Phishing attacks existed way before the birth of our dearest pal, the Nigerian prince. Surprisingly, his royal highness is still wreaking havoc today, causing victims a whopping loss of $700,000 every year.
Have you ever asked yourself, “why do people still fall for the same trap since the 90s?” Well, the most probable answer is that phishing attacks have evolved ever since his royal highness first emerged on the digital landscape, the internet.
People may be well-aware of the infamous Nigerian prince scam, but they may not be aware of the many types of phishing attacks that perhaps use the same approach but a different technique.
We have already covered what phishing is in our previous post, explaining everything from what it is and how you can avoid it. So, we are going to skip straight to the phishing techniques and some real examples of phishing attacks.
13 Types of Phishing Attacks
Symantec reveals in its Internet Security Threat Report that around 65% of cybercriminals primarily prefer spear phishing for targeted attacks, followed by water-holing (23%) and trojan attacks (5%).
If you aren’t aware of these attacks, you can never defend yourself against them. So, let’s discuss the top 13 phishing types that cybercriminals rely on.
1. Spear Phishing
A single spear-phishing attack can cause a loss of $1.6 million in damages on an average. The attribute that adds to the efficiency of a successful spear-phishing attack is its targeted approach. Unlike other phishing types, spear phishing targets specific individuals.
Courtesy of Proofpoint
Cybercriminals learn everything they can about the victims to make a social engineering attack successful, such as their:
- Email address
- Social media accounts
- Place of employment
These insights allow them to create targeted messaging and add a personal touch to it, making the email seem completely genuine.
Spear Phishing Example
Proofpoint, an enterprise security company, reported a series of spear-phishing attacks in 2019.
The attack targeted European government entities and non-profit organizations. The attacker impersonated himself as a representative of the World Health Organization (WHO) and sent the email with the following message, “Critical preparedness, readiness and response actions for COVID-19, Interim guidance.”
The attachment that came with the email contained a variant of info stealer: Sepulcher. As the name suggests, an info stealer may come as a variant of malware designed to steal your data.
When you farm, you cultivate a land, sow a seed, and wait for the fruits to appear. Similarly, in pharming attacks, a cybercriminal installs malicious code on a system or server. The code will trigger itself and redirect you to a fraudulent website that may steal your personal information, credentials, or other sensitive data.
Courtesy of Securelist
Another pharming technique may involve DNS cache poisoning. DNS stands for Domain Name System, which is more like a web directory for the internet. When you request access to a website, the request goes to the DNS, where it skims the directory to match your requested domain.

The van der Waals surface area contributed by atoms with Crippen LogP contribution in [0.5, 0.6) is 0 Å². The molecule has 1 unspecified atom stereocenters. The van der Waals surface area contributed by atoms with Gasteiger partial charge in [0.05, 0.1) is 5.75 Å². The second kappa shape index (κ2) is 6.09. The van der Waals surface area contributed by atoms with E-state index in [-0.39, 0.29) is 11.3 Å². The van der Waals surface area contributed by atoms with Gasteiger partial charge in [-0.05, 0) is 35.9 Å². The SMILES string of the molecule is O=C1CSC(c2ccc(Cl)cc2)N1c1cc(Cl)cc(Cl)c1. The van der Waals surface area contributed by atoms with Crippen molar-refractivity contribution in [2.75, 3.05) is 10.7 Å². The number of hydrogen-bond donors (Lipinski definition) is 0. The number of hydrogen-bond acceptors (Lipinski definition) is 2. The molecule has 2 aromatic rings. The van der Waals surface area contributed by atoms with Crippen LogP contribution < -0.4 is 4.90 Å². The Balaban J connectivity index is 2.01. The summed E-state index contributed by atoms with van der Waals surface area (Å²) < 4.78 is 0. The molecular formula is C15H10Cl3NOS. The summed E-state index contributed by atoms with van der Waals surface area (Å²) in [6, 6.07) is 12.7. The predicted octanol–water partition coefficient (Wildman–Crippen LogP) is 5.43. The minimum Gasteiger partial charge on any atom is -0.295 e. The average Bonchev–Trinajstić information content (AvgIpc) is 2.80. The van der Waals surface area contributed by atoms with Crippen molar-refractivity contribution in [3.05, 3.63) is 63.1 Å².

But when a DNS is corrupted or hijacked, it may redirect you to a hacker-controlled website to steal information.
Back in 2015, Securelist spotted a series of pharming attacks by Brazilian threat actors that targeted home routers. Brazilian cyber criminals were using pharming attacks to change a router’s DNS settings to redirect users to fake websites.
Unsurprisingly, it was further reported that the fake email received 3,300 clicks in 3 days.
3. Clone Phishing
As the name says it all, a cybercriminal replicates a legitimate email in a clone phishing attack and sends you a revised message containing malicious attachments or links. A clone phishing email mostly uses a fake email address that resembles a genuine email IDid.
Courtesy of Kratikal
The email message sometimes remains the same, or it may be slightly changed to add urgency to it. For instance, it may contain a virus alert and urge you to download a tool or change your password by following a link.
In a clone phishing attack, the attacker already has access to the email that is sent to you from a legitimate source. It may sometimes be a corresponding message to make it more convincing.
Clone Phishing Example
In 2018, CERT NZ was informed about a growing number of invoice phishing scams that were affecting many businesses in New Zealand. Cybercriminals somehow obtained access to business emails where they skim emails to filter ones with larger transactions.
The cybercriminals then sent a cloned email that seemingly came from a business email, altering the payment or invoice that the customers were expecting.
A similar invoice scam email left a New Zealand couple with a loss of $53,000 and their new home.
Sending fake emails isn’t the only phishing attack that cybercriminals are adept at. You can be phished even through a text message unless you don’t fall into the alluring trap. Smishing is a form of phishing attack where threat actors send you deceitful text messages.
BREAKING!! New SMS phishing campaign pretending to be from the United States Post Office being pushed out to cell phones today. So far the link in the SMS being used is this domain m9sxv[.]info. Here are a couple of sample texts we have collected. #infosec #malware #smish #osint pic.twitter.com/90xSWYCUbZ— Eric JN Ellason (@SlickRockWeb) September 15, 2020
The fake text messages often contain malicious links that may direct you to either spam adverts or malicious websites that may steal your contacts’ phone numbers and your bank credentials, to name a few.
Sometimes, the message may contain a phone number, urging you to call back for further discussion regarding tax filing, etc.
In September 2020, a CEO of a company reported that he received a smishing text message that imitated the United States Postal Service (USPS). The recipients were lured through an urgent message that pretended to be an upcoming USPS delivery. The recipients were requested to click the provided link to track the delivery or see further details.
If spear-phishing attacks are targeted at individuals or employees, whaling attacks harpoon C-suite executives. Unlike the latter, whaling emails are more formal, sophisticated, and subtle. This type of phishing attack aims to primarily steal the credentials of a CEO’s email address (Business Email Compromise) as it may open doors to more valuable and high-paying targets.
As mentioned, it is one of the most sophisticated forms of phishing because the fake email requires heavy research on the target and finding out the best possible reasons to make them share their sensitive data.
In 2019, Lithuanian Evaldas Rimasauskas was jailed for scamming two huge US organizations for $122 million. Evaldas sent fake emails to the victim companies making it appear to be sent from Quanta Computer Inc., a legit Taiwanese company.
Evaldas was successful in scamming those huge US organizations because of the successful whaling attack that resulted in obtaining his credentials to a legitimate CEO business email.
6. Search Engine Phishing
SEO poisoning and search engine trojans are some of the common synonyms used for search engine phishing attacks. Here, an attacker may set up a fake website and ranks it on search engines like Google or Yahoo.